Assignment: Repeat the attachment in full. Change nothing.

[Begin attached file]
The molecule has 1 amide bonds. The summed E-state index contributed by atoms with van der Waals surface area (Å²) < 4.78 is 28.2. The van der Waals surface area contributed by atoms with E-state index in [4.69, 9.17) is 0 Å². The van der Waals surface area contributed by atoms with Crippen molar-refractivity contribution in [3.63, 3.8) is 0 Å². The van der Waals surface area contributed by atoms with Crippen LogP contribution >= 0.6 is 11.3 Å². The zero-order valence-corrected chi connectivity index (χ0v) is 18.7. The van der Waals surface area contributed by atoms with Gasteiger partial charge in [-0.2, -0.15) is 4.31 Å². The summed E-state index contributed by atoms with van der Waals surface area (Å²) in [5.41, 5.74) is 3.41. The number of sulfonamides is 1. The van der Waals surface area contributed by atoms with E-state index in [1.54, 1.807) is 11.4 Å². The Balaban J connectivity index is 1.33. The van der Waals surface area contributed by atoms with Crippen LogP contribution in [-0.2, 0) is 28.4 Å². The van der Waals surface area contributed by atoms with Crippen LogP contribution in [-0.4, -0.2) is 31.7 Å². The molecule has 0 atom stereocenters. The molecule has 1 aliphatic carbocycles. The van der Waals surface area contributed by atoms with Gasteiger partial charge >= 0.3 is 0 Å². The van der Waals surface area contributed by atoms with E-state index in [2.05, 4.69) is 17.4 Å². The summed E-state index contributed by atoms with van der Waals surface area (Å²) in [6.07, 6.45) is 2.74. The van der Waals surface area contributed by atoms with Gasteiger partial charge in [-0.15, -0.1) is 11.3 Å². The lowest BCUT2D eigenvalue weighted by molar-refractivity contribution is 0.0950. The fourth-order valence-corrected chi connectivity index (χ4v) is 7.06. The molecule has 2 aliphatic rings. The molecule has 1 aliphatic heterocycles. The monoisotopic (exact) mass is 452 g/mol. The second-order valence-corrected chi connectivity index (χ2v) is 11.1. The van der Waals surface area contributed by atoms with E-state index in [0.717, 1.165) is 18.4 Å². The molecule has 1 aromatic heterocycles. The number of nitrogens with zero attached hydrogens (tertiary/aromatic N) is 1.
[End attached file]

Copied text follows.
The molecule has 1 amide bonds. The summed E-state index contributed by atoms with van der Waals surface area (Å²) < 4.78 is 28.2. The van der Waals surface area contributed by atoms with E-state index in [4.69, 9.17) is 0 Å². The van der Waals surface area contributed by atoms with Crippen molar-refractivity contribution in [3.63, 3.8) is 0 Å². The van der Waals surface area contributed by atoms with Crippen LogP contribution >= 0.6 is 11.3 Å². The zero-order valence-corrected chi connectivity index (χ0v) is 18.7. The van der Waals surface area contributed by atoms with Gasteiger partial charge in [-0.2, -0.15) is 4.31 Å². The summed E-state index contributed by atoms with van der Waals surface area (Å²) in [5.41, 5.74) is 3.41. The number of sulfonamides is 1. The van der Waals surface area contributed by atoms with E-state index in [1.54, 1.807) is 11.4 Å². The Balaban J connectivity index is 1.33. The van der Waals surface area contributed by atoms with Crippen LogP contribution in [-0.2, 0) is 28.4 Å². The van der Waals surface area contributed by atoms with Crippen LogP contribution in [-0.4, -0.2) is 31.7 Å². The molecule has 0 atom stereocenters. The molecule has 1 aliphatic carbocycles. The van der Waals surface area contributed by atoms with Gasteiger partial charge >= 0.3 is 0 Å². The van der Waals surface area contributed by atoms with E-state index in [2.05, 4.69) is 17.4 Å². The summed E-state index contributed by atoms with van der Waals surface area (Å²) in [6.07, 6.45) is 2.74. The van der Waals surface area contributed by atoms with Gasteiger partial charge in [-0.15, -0.1) is 11.3 Å². The lowest BCUT2D eigenvalue weighted by molar-refractivity contribution is 0.0950. The fourth-order valence-corrected chi connectivity index (χ4v) is 7.06. The molecule has 2 aliphatic rings. The molecule has 1 aliphatic heterocycles. The monoisotopic (exact) mass is 452 g/mol. The second-order valence-corrected chi connectivity index (χ2v) is 11.1. The van der Waals surface area contributed by atoms with E-state index in [0.717, 1.165) is 18.4 Å². The molecule has 1 aromatic heterocycles. The number of nitrogens with zero attached hydrogens (tertiary/aromatic N) is 1.